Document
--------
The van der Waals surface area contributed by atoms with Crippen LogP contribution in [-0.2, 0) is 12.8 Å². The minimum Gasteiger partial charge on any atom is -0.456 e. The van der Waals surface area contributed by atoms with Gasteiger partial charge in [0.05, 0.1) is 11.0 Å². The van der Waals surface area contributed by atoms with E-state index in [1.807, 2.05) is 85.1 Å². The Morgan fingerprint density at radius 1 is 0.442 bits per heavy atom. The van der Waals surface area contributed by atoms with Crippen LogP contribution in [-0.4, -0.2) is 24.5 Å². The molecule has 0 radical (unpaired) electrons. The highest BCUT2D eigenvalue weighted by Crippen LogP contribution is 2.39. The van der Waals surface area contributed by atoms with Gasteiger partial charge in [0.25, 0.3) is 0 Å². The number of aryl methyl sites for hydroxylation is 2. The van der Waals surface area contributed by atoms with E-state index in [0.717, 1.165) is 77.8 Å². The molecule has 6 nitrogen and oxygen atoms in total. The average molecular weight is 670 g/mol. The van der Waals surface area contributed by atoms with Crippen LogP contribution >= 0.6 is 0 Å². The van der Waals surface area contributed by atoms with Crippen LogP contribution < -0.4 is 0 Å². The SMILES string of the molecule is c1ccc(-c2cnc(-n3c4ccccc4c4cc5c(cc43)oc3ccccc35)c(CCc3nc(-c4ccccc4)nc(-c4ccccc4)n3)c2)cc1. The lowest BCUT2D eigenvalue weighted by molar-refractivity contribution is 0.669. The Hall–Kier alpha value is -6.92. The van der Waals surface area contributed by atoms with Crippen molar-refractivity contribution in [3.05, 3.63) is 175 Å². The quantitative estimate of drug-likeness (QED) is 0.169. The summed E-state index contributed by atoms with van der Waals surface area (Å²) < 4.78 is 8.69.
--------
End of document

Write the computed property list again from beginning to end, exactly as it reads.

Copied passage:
The van der Waals surface area contributed by atoms with Crippen LogP contribution in [-0.2, 0) is 12.8 Å². The minimum Gasteiger partial charge on any atom is -0.456 e. The van der Waals surface area contributed by atoms with Gasteiger partial charge in [0.05, 0.1) is 11.0 Å². The van der Waals surface area contributed by atoms with E-state index in [1.807, 2.05) is 85.1 Å². The Morgan fingerprint density at radius 1 is 0.442 bits per heavy atom. The van der Waals surface area contributed by atoms with Crippen LogP contribution in [-0.4, -0.2) is 24.5 Å². The molecule has 0 radical (unpaired) electrons. The highest BCUT2D eigenvalue weighted by Crippen LogP contribution is 2.39. The van der Waals surface area contributed by atoms with Gasteiger partial charge in [0.25, 0.3) is 0 Å². The number of aryl methyl sites for hydroxylation is 2. The van der Waals surface area contributed by atoms with E-state index in [0.717, 1.165) is 77.8 Å². The molecule has 6 nitrogen and oxygen atoms in total. The average molecular weight is 670 g/mol. The van der Waals surface area contributed by atoms with Crippen LogP contribution >= 0.6 is 0 Å². The van der Waals surface area contributed by atoms with Crippen LogP contribution < -0.4 is 0 Å². The SMILES string of the molecule is c1ccc(-c2cnc(-n3c4ccccc4c4cc5c(cc43)oc3ccccc35)c(CCc3nc(-c4ccccc4)nc(-c4ccccc4)n3)c2)cc1. The lowest BCUT2D eigenvalue weighted by molar-refractivity contribution is 0.669. The Hall–Kier alpha value is -6.92. The van der Waals surface area contributed by atoms with Crippen molar-refractivity contribution in [3.05, 3.63) is 175 Å². The quantitative estimate of drug-likeness (QED) is 0.169. The summed E-state index contributed by atoms with van der Waals surface area (Å²) < 4.78 is 8.69.